Artillery shells whistled through the treetops and crashed into the jungle 50 yards in front of Alpha squad. The trembling explosions blasted fiery pits from the ground and hurled red-hot chunks of screaming shrapnel and parts of enemy bodies through the jungle.

“Corpsman!” someone cried.

Following the cry, the Navy medical corpsman zigzagged through the maze of trees and smoke. He stumbled to his knees, stared aimlessly at the jungle floor in horrified surprise as blood gushed from his neck, and collapsed over the wounded marine.

“Get some lead out there!” Gage bellowed to the machine gunner.

The gunner leaned his shoulder into the gun. His helmet quivered and his eyes squinted against a sweaty, grimacing face as the vibrating gun belched fiery, lethal doses of lead. A bullet chopped into the ground beside Gage. He rolled behind a tree and snuggled tightly against its coarse bark.

“The captain wants to know our status!” yelled the radioman, as he snaked to Gage’s side.

Another volley of artillery shells roared through the treetops. The hammering machine guns and crackling rifles were muted by the deafening blasts as the projectiles crashed into the jungle, their explosions ramming trees to the ground and scattering jagged chunks of burning steel and splintered timbers through the air. A bullet grazed the tree as it whipped past Gage’s face. The machine gunner’s helmet toppled from his head. He slumped over the smoking gun, blood oozing from his scalp.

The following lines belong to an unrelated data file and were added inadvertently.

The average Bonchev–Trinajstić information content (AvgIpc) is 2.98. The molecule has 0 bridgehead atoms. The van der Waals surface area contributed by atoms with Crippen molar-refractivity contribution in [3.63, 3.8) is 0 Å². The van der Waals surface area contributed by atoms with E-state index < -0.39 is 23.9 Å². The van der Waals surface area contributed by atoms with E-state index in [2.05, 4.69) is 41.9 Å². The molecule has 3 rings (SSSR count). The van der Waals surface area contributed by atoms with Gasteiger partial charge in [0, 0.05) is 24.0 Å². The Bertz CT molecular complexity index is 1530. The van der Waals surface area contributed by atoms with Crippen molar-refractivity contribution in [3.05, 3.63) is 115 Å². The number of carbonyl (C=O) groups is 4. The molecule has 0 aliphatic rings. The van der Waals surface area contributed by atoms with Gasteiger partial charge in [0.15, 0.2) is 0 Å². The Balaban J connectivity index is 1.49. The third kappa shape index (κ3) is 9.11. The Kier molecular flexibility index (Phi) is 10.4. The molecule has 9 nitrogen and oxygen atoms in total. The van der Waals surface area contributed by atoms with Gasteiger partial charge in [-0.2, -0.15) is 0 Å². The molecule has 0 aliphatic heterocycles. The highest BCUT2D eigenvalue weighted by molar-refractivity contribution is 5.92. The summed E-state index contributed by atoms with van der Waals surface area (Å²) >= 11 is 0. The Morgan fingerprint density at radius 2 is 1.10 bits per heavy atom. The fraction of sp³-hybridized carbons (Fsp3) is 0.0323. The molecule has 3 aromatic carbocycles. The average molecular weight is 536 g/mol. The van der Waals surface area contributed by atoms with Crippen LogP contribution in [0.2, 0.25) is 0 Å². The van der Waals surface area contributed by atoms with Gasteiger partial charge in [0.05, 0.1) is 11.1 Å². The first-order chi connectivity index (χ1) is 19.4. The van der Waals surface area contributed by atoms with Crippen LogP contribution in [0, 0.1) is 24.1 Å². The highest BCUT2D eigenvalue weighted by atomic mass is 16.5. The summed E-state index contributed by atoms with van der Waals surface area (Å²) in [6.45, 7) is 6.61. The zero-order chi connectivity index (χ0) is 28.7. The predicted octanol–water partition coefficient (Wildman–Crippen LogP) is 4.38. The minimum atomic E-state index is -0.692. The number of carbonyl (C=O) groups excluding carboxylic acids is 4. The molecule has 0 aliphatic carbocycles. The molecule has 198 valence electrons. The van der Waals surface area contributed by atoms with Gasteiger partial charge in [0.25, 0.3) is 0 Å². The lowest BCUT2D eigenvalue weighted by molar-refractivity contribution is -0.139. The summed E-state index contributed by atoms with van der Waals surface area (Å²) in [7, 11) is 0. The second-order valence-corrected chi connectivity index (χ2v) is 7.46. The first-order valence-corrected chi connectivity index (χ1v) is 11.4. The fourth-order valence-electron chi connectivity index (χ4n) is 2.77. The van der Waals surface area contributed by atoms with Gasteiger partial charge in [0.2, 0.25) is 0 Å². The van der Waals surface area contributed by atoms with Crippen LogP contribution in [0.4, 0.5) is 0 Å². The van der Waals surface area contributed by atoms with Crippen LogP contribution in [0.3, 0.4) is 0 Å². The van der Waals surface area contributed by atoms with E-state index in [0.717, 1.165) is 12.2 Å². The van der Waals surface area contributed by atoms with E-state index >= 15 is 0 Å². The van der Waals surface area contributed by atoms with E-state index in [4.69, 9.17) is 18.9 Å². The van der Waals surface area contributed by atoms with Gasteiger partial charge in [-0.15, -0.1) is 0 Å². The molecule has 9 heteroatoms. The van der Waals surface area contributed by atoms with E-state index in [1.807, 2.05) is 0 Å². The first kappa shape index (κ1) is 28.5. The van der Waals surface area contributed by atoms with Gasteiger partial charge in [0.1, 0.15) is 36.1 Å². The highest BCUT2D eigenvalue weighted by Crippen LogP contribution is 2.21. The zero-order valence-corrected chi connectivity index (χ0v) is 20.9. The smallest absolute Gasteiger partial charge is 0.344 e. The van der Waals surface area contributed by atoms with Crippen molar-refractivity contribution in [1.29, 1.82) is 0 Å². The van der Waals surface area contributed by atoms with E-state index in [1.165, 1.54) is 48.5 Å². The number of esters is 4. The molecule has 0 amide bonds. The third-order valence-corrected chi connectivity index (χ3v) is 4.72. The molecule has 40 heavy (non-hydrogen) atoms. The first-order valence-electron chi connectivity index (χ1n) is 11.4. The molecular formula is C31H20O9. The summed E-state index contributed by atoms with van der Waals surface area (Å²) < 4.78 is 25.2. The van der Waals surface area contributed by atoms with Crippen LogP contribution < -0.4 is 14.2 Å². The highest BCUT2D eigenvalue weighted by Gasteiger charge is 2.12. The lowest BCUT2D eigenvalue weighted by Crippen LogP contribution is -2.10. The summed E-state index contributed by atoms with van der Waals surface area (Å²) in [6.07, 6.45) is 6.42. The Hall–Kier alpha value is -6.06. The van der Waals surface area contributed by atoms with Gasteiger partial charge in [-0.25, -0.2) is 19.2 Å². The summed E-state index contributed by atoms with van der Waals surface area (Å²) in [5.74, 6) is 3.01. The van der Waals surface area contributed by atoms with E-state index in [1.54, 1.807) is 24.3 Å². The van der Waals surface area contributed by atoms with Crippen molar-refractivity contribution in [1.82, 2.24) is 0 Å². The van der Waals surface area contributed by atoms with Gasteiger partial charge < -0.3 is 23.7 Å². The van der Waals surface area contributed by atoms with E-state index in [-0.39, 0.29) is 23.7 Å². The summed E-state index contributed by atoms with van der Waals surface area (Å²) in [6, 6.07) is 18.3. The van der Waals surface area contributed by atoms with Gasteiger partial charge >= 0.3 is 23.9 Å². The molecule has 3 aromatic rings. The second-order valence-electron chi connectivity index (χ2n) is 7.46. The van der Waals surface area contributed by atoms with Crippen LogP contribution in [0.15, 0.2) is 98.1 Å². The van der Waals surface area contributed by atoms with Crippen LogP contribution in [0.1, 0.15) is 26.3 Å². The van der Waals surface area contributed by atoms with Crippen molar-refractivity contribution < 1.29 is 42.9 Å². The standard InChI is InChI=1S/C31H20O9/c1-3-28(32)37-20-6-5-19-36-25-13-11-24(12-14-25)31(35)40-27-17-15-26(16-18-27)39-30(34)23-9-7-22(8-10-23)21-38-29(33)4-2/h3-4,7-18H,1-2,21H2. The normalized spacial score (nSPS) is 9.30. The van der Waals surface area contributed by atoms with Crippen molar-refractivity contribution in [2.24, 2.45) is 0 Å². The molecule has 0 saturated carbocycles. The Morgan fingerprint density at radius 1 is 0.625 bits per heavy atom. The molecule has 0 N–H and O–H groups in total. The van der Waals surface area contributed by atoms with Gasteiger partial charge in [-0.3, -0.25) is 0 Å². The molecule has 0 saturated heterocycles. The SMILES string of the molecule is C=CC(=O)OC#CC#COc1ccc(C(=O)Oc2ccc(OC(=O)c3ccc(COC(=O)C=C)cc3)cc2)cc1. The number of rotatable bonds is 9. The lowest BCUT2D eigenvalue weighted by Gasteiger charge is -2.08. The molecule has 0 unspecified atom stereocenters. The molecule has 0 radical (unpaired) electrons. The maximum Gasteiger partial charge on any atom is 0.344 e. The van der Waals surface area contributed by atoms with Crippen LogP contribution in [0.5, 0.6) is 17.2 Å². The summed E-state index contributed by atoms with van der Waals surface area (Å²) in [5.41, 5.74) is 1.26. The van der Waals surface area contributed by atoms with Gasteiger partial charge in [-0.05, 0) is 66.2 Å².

“This is One-Alpha! Speak up! I can’t hear you!” Gage screamed into the radio.

An enemy soldier jumped from a tree 30 yards up the trail, crouched beside its trunk, and took aim. Gage dropped the handset and snapped his rifle into his shoulder.

“In the open!” he exclaimed to the radioman as he pressed his cheek into the rifle stock. He peered down the black, hot barrel searching through the sight aperture for his target, his finger tense on the trigger. A ball of sweat jumped into his eye as the bullets blazed from his rifle and ripped through the soldier.

A grenade bounced beside the radioman, instantly exploding. The blinding, ear-numbing blast slammed the radioman against Gage, rattled branches and leaves from the trees, and churned a thick cloud of swirling soot and dust.

Gage pushed the radioman from his chest, choking on the smoke-filled air, and dragged him by the collar to the base of the tree; the radioman’s blood-soaked, shredded flak jacket smoldering from the shrapnel burns.

“I…can’t…breathe,” the radioman stammered, tugging at the rosary beads strung around his neck. His eyelids fluttered, his lips trembled. Blood streamed from his mouth and the fleshy craters that pock-marked his seared, blackened face.

“Corpsman!” Gage coughed, summoning the medic.

“Sergeant…Gage…I see…angels,” the radioman uttered. “The angels…are coming…”